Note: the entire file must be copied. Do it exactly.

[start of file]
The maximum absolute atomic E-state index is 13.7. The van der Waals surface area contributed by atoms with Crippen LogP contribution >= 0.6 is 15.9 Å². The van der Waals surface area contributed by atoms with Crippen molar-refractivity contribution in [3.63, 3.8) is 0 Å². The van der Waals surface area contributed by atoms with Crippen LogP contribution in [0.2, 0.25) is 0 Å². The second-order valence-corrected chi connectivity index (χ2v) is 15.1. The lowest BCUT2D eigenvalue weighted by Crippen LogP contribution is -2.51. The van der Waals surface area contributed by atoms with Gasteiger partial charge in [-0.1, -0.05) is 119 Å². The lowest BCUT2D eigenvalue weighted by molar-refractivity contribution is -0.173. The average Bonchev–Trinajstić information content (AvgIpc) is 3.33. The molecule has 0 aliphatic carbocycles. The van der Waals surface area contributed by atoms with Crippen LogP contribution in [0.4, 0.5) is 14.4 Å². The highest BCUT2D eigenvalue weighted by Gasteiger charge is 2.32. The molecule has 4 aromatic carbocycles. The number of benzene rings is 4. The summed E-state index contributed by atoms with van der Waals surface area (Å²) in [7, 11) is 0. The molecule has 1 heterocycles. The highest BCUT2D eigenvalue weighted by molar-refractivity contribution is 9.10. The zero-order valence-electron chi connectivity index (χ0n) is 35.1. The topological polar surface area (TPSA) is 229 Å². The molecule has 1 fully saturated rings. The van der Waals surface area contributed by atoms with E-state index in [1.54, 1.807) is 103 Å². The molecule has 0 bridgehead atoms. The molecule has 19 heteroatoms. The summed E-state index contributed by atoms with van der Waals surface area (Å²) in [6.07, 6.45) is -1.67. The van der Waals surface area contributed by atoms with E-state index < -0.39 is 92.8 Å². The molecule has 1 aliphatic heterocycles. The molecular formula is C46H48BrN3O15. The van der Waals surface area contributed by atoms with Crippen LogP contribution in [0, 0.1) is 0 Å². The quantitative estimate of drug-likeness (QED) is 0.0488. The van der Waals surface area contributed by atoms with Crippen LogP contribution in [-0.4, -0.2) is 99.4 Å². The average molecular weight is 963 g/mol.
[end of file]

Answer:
The maximum absolute atomic E-state index is 13.7. The van der Waals surface area contributed by atoms with Crippen LogP contribution >= 0.6 is 15.9 Å². The van der Waals surface area contributed by atoms with Crippen molar-refractivity contribution in [3.63, 3.8) is 0 Å². The van der Waals surface area contributed by atoms with Crippen LogP contribution in [0.2, 0.25) is 0 Å². The second-order valence-corrected chi connectivity index (χ2v) is 15.1. The lowest BCUT2D eigenvalue weighted by Crippen LogP contribution is -2.51. The van der Waals surface area contributed by atoms with Gasteiger partial charge in [-0.1, -0.05) is 119 Å². The lowest BCUT2D eigenvalue weighted by molar-refractivity contribution is -0.173. The average Bonchev–Trinajstić information content (AvgIpc) is 3.33. The molecule has 0 aliphatic carbocycles. The van der Waals surface area contributed by atoms with Crippen LogP contribution in [0.4, 0.5) is 14.4 Å². The highest BCUT2D eigenvalue weighted by Gasteiger charge is 2.32. The molecule has 4 aromatic carbocycles. The number of benzene rings is 4. The summed E-state index contributed by atoms with van der Waals surface area (Å²) in [7, 11) is 0. The molecule has 1 heterocycles. The highest BCUT2D eigenvalue weighted by molar-refractivity contribution is 9.10. The zero-order valence-electron chi connectivity index (χ0n) is 35.1. The topological polar surface area (TPSA) is 229 Å². The molecule has 1 fully saturated rings. The van der Waals surface area contributed by atoms with E-state index in [1.54, 1.807) is 103 Å². The molecule has 0 bridgehead atoms. The molecule has 19 heteroatoms. The summed E-state index contributed by atoms with van der Waals surface area (Å²) in [6.07, 6.45) is -1.67. The van der Waals surface area contributed by atoms with E-state index < -0.39 is 92.8 Å². The molecule has 1 aliphatic heterocycles. The molecular formula is C46H48BrN3O15. The van der Waals surface area contributed by atoms with Crippen LogP contribution in [0, 0.1) is 0 Å². The quantitative estimate of drug-likeness (QED) is 0.0488. The van der Waals surface area contributed by atoms with Crippen LogP contribution in [-0.4, -0.2) is 99.4 Å². The average molecular weight is 963 g/mol.